Acer saccharum (Sugar Maple)
|Also known as:|
|Life cycle:||perennial woody|
|Habitat:||part shade, shade, sun; mesic forest|
|Bloom season:||April - June|
|Plant height:||60 to 100 feet|
|Wetland Indicator Status:||GP: UPL MW: FACU NCNE: FACU|
|MN county distribution (click map to enlarge):|
|National distribution (click map to enlarge):|
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Drooping clusters at branch tips appearing about the same time as leaves emerge. Male and female flowers are long stalked, greenish yellow, and borne on separate branches of the same tree, sometimes on separate trees or on the same branch. Occasionally flowers are perfect (contain both male and female parts). The stalks are hairy, the calyx is 5-lobed and without petals, the male stamens extend just beyond the calyx, the females with two stigmas extending below the calyx.
Leaves and bark:
Leaves are simple and opposite, the blade up to 6 inches long and 7 inches wide with 5 palmate lobes, the upper 3 large and squarish below the pointed tips, the two basal lobes much reduced or nearly lacking. The stalk is hairless or with a few sparse hairs at the base, and is about the same length as the blade.
Upper surface is dark green and smooth, the lower surface paler, smooth or with minute, fine, appressed hairs mostly along major veins or just in the axil of the lateral veins across the surface. Edges are smooth between the 5 to 11 points on each side. Fall color is yellow to orange to red.
Fruit is a pair of winged seeds (samara), that can be up to 1¾ inches long but more typically around an inch. Fruit matures from late August into October. The wings form an angle between 60 and 90 degrees.
Sugar Maple is the quintessential North American maple known for its hard premium wood, gorgeous fall color, and maple syrup, even decorating the national flag of our Canadian neighbors. Its preferred habitat is rich, moist woodland soils were its saplings can exist for many years in the dark, shady understory until a large canopy tree over head gives way, releasing them to grow into its place. It also makes a desirable urban tree where it can produce a large, round, dense crown with beautiful fall color. Too often however it is placed into too compacted or sandy sites where it does not fair well.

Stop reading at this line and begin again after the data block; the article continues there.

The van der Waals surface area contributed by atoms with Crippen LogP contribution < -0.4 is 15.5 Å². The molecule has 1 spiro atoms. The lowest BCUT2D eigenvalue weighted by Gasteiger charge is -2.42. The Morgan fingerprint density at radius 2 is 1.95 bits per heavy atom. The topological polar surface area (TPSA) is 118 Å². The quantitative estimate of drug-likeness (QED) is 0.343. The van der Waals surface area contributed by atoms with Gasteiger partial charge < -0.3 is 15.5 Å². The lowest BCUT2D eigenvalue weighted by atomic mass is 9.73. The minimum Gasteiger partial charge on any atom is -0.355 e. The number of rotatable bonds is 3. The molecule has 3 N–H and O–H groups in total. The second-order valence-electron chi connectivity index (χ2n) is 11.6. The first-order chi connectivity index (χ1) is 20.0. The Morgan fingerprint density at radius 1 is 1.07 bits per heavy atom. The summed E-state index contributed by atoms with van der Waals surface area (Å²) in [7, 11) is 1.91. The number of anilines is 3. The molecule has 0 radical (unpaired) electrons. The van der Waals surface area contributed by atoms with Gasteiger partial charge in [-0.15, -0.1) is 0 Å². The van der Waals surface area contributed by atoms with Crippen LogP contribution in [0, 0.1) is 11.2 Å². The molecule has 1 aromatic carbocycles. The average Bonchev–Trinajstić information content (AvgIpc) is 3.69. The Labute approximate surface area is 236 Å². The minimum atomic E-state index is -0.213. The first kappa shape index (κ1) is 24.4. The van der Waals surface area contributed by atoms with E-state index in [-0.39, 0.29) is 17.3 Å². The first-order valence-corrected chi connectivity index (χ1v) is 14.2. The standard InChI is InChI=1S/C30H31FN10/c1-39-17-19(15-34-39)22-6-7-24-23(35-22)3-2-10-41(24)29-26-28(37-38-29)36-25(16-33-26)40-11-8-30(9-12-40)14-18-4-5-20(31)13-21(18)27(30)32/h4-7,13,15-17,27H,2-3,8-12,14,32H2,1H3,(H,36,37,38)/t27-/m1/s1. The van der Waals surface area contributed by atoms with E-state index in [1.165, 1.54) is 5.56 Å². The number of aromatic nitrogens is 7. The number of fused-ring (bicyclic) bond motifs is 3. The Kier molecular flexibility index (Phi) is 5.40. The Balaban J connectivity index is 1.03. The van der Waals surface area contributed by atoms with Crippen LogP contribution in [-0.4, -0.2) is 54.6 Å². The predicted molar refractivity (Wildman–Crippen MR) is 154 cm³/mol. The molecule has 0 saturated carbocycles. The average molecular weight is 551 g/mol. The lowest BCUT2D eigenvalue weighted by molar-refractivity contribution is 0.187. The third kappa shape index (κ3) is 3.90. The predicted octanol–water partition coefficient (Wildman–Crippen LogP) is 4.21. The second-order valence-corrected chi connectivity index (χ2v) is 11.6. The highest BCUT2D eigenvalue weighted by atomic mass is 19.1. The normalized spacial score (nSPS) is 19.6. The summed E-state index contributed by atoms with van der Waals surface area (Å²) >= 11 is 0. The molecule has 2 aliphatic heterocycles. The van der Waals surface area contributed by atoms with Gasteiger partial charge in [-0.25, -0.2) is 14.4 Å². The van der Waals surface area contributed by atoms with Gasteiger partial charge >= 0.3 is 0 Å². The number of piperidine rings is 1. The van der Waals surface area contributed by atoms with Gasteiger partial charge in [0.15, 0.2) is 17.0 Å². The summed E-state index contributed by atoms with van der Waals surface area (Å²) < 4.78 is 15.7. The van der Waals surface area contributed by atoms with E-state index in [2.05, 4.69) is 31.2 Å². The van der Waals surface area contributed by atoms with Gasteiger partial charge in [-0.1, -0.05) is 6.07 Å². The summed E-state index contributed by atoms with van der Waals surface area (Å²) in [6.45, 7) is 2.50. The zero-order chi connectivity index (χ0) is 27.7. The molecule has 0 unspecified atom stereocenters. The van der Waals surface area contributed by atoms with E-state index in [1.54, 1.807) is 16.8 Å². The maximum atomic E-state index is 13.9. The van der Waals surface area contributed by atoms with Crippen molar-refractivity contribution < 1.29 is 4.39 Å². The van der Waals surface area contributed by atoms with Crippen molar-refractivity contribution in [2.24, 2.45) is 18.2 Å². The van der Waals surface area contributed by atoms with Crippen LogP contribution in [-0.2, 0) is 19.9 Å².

As well known as it is, people can confuse Sugar with a number of other maples. Red Maple (Acer rubrum) equals its fall color but its spring flowers are in bright red clusters and its leaves finely toothed from stalk to tip. The widely urban planted and now increasingly naturalized Norway Maple (A. platanoides) has larger, open clusters of yellow flowers, larger, less deeply lobed leaves with seven central veins radiating from the base, plus the leaf stalk and veins exude a milky sap when broken. The native but less familiar (due to its limited southeastern range) Black Maple (A. nigrum) is the most similar, especially with similar variations in leaf shape, but can be distinguished by consistent fine, erect hairs across the entire lower surface that give it a velvety feel, and also the presence of distinctive stipules at the base of the leaf stalk. Less reliable is Black Maple typically having 1 to 6 points per side of a leaf and Sugar Maple typically with 5 to 11 points per side. Something we observed with Sugar Maple is a spot of purplish red at the base of leaf stalks in spring, seen on many trees in various locations, but a trait not mentioned in any reference. Curious thing.
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- Sugar Maple tree (soon to die from being buried)
- twig and buds
- base of leaf stalk
- fall color
- fall color
- fall color
- Sugar Maple can look like Black Maple
Photos courtesy Peter M. Dziuk taken in Anoka, Hennepin, Lake and Ramsey counties.
Have you seen this plant in Minnesota, or have any other comments about it?